It amazes me that the memories are vivid, even as I sit here in the spring of 2013, four years later. I remember specific conversations, events, feelings, and thoughts. The added benefit of hindsight seems to have given me much more to say than should fit in one post. Below is Part I. There will be at least four parts.
I arrived in Incheon Airport in the evening. I think it was April 29th, 2009.
As I was making my way through the baggage-area -- which was still in the secure area, so no "normal people" allowed -- a Korean man approached me and asked if I was in the military. In preparation for this...endeavor, I'd recently gotten a haircut and so my hair was on the short side, so his question was fair. He wanted to guide me the appropriate way. His face took on a look of puzzlement or surprise when I responded with a 'No'. Or maybe it was just plain old indifference.
I walked out of the baggage-area, and thus out of the secure-area of the airport, and into the "Arrivals" area. A woman was waiting, holding a humble little sign bearing my name. Her name, she told me, was Melinda. I thought this was pretty interesting, being that I have a cousin with the same name. I have no idea how old she was, though I assume she was 25-30. I remain bad at guessing Koreans' ages. She said she'd been in Washington state, I think it was, some time ago, perhaps studying. She was now the assistant to this recruiter who had gotten me the job. I'd thought that recruiter was a one-man operation, but it seems he had an assistant after all, and she got stuck doing the "pick the new guy up at 10 PM" chump work.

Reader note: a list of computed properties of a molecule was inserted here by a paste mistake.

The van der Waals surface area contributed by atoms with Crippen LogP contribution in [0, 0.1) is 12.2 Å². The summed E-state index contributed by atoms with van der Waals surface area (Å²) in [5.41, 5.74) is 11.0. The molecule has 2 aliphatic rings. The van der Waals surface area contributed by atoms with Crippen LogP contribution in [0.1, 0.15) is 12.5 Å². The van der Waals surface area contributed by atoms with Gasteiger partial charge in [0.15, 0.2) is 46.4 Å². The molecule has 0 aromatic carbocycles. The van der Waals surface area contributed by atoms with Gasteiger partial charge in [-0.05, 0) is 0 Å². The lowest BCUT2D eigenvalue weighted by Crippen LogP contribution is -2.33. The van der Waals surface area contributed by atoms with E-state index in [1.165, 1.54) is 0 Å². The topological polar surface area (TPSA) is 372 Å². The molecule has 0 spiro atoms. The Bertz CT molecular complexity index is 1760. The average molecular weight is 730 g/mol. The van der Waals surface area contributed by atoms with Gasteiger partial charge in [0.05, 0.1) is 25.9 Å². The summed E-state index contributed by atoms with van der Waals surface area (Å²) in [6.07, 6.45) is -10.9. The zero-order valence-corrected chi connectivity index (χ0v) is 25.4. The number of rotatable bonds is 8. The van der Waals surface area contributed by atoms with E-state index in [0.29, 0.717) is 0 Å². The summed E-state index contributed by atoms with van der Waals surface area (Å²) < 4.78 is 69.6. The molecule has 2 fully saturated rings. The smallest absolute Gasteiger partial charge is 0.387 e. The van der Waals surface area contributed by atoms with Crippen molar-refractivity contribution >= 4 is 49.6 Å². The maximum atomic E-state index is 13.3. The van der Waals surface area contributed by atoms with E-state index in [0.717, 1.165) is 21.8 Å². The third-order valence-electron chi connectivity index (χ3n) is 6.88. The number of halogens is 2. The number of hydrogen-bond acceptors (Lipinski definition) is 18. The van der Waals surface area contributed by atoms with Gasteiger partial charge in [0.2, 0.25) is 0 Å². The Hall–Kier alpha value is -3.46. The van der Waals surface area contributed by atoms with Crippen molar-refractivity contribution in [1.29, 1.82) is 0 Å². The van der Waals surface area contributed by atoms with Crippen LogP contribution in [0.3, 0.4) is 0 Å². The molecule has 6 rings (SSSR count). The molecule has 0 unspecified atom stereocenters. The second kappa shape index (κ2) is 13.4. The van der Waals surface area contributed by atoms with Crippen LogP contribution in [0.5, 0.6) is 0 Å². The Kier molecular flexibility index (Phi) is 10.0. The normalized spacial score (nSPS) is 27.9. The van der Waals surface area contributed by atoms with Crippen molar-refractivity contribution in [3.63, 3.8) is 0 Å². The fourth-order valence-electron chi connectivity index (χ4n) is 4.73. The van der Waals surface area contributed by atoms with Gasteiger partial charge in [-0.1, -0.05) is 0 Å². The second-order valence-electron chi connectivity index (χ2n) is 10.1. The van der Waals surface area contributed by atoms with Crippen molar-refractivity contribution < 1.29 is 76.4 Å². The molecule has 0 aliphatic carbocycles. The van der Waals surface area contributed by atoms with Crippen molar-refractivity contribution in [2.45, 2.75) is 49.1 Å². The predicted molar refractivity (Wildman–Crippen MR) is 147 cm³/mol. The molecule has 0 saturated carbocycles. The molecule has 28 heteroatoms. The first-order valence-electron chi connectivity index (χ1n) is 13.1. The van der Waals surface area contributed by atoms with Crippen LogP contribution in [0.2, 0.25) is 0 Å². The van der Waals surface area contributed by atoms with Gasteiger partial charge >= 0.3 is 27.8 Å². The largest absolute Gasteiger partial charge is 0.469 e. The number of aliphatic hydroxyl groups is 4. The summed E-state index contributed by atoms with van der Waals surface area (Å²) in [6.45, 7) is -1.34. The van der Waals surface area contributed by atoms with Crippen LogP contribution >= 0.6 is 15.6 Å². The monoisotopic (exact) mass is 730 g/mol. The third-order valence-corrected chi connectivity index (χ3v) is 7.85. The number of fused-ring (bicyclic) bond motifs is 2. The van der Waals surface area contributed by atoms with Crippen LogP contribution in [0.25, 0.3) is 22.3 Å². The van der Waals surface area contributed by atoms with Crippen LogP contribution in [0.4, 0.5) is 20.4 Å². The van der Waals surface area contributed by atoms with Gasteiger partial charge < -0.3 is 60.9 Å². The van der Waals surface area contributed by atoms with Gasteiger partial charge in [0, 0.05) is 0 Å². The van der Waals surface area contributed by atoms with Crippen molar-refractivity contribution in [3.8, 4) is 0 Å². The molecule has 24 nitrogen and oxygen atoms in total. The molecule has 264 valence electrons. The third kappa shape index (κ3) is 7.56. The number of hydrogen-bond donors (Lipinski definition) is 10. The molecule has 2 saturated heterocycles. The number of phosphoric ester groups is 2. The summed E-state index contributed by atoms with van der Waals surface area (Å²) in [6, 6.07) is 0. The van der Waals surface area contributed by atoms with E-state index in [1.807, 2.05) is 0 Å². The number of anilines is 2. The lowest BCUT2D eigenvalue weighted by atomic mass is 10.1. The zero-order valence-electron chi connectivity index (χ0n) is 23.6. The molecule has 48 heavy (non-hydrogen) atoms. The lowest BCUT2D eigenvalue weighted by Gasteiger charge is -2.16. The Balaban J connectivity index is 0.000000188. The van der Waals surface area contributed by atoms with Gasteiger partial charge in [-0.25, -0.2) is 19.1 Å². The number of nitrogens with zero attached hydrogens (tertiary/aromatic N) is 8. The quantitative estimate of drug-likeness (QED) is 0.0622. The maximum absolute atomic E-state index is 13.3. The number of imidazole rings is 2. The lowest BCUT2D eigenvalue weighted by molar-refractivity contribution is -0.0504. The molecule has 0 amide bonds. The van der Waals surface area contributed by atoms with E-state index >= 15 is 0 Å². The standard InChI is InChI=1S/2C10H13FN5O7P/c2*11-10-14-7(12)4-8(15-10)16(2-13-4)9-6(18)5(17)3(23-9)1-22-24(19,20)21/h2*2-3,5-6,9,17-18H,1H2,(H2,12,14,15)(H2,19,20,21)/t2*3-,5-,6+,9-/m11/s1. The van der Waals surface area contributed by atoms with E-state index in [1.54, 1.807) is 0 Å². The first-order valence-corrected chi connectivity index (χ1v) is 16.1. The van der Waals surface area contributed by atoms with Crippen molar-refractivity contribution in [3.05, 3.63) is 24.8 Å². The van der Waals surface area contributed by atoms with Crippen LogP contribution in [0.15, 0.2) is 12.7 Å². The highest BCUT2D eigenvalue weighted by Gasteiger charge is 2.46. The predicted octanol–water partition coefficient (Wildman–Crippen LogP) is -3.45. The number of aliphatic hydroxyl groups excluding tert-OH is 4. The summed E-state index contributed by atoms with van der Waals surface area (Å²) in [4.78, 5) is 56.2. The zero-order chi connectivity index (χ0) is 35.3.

She was tired and a bit annoyed. I think she was good at hiding her annoyance by Western standards but not particularly good at hiding it by East-Asian standards (as I look back on it now). It was the late evening, after 10 PM.
My plane was late. No wonder she was annoyed.
The plane had been delayed in Japan due to the worldwide H1N1 "Swine Flu" virus scare, then in full swing.
airport that day in 2009, but most of us
foreign passengers didn't; felt too awkward
We then had to fill-out cards about our health status, and obviously they'd be ferrying-away, for isolation, anyone who answered that he or she had flu symptoms, a big disincentive to answer "Yes" to the "I have been coughing recently" prompt. The Japanese authorities instructed us all to wear masks like those at left. They provided the masks, but few of us wore them. I remember murmurs of "Do we have to wear these?" An Indian woman from New Jersey, sitting next to me, was among the first to take her mask off. She was married with adult children, and was visiting Tokyo as a tourist, alone, she told me. Anyway, that Swine-Flu inspection slowed everything down.